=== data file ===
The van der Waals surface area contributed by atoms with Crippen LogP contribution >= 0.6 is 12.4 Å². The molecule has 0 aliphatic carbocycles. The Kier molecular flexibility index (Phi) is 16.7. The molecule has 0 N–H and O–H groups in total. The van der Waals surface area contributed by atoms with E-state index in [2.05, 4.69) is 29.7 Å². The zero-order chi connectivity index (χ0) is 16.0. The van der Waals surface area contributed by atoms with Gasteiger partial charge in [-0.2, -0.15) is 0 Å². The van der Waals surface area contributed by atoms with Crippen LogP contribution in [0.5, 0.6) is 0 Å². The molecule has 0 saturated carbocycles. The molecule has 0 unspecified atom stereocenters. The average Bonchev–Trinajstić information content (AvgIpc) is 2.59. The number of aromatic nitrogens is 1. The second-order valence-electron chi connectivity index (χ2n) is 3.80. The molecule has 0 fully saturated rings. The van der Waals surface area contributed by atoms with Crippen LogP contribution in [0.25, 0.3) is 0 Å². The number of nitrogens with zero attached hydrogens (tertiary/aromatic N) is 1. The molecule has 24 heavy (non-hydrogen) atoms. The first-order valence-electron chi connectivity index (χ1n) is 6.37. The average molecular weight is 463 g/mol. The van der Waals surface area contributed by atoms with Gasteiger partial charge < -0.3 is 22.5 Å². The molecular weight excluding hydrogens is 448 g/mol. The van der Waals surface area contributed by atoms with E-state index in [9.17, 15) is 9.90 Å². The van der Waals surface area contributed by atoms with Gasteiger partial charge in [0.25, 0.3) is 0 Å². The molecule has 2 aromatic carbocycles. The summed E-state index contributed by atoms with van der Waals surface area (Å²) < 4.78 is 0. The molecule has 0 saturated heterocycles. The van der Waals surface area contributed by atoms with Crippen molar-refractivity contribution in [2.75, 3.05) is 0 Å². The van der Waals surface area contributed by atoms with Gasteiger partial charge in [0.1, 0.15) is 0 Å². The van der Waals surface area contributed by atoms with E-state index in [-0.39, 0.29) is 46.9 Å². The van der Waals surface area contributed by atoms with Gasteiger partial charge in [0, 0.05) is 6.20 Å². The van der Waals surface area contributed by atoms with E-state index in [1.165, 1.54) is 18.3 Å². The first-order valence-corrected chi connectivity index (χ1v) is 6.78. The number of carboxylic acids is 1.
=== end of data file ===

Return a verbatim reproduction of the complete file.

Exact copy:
The van der Waals surface area contributed by atoms with Crippen LogP contribution >= 0.6 is 12.4 Å². The molecule has 0 aliphatic carbocycles. The Kier molecular flexibility index (Phi) is 16.7. The molecule has 0 N–H and O–H groups in total. The van der Waals surface area contributed by atoms with E-state index in [2.05, 4.69) is 29.7 Å². The zero-order chi connectivity index (χ0) is 16.0. The van der Waals surface area contributed by atoms with Gasteiger partial charge in [-0.2, -0.15) is 0 Å². The van der Waals surface area contributed by atoms with Crippen LogP contribution in [0.5, 0.6) is 0 Å². The molecule has 0 saturated carbocycles. The molecule has 0 unspecified atom stereocenters. The average Bonchev–Trinajstić information content (AvgIpc) is 2.59. The number of aromatic nitrogens is 1. The second-order valence-electron chi connectivity index (χ2n) is 3.80. The molecule has 0 fully saturated rings. The van der Waals surface area contributed by atoms with Crippen LogP contribution in [0.25, 0.3) is 0 Å². The number of nitrogens with zero attached hydrogens (tertiary/aromatic N) is 1. The molecule has 24 heavy (non-hydrogen) atoms. The first-order valence-electron chi connectivity index (χ1n) is 6.37. The average molecular weight is 463 g/mol. The van der Waals surface area contributed by atoms with Gasteiger partial charge < -0.3 is 22.5 Å². The molecular weight excluding hydrogens is 448 g/mol. The van der Waals surface area contributed by atoms with E-state index in [9.17, 15) is 9.90 Å². The van der Waals surface area contributed by atoms with Gasteiger partial charge in [0.25, 0.3) is 0 Å². The molecule has 2 aromatic carbocycles. The summed E-state index contributed by atoms with van der Waals surface area (Å²) < 4.78 is 0. The molecule has 0 saturated heterocycles. The van der Waals surface area contributed by atoms with Crippen molar-refractivity contribution in [2.75, 3.05) is 0 Å². The van der Waals surface area contributed by atoms with Gasteiger partial charge in [0.1, 0.15) is 0 Å². The van der Waals surface area contributed by atoms with E-state index in [-0.39, 0.29) is 46.9 Å². The van der Waals surface area contributed by atoms with Gasteiger partial charge in [0, 0.05) is 6.20 Å². The van der Waals surface area contributed by atoms with E-state index in [1.165, 1.54) is 18.3 Å². The first-order valence-corrected chi connectivity index (χ1v) is 6.78. The number of carboxylic acids is 1.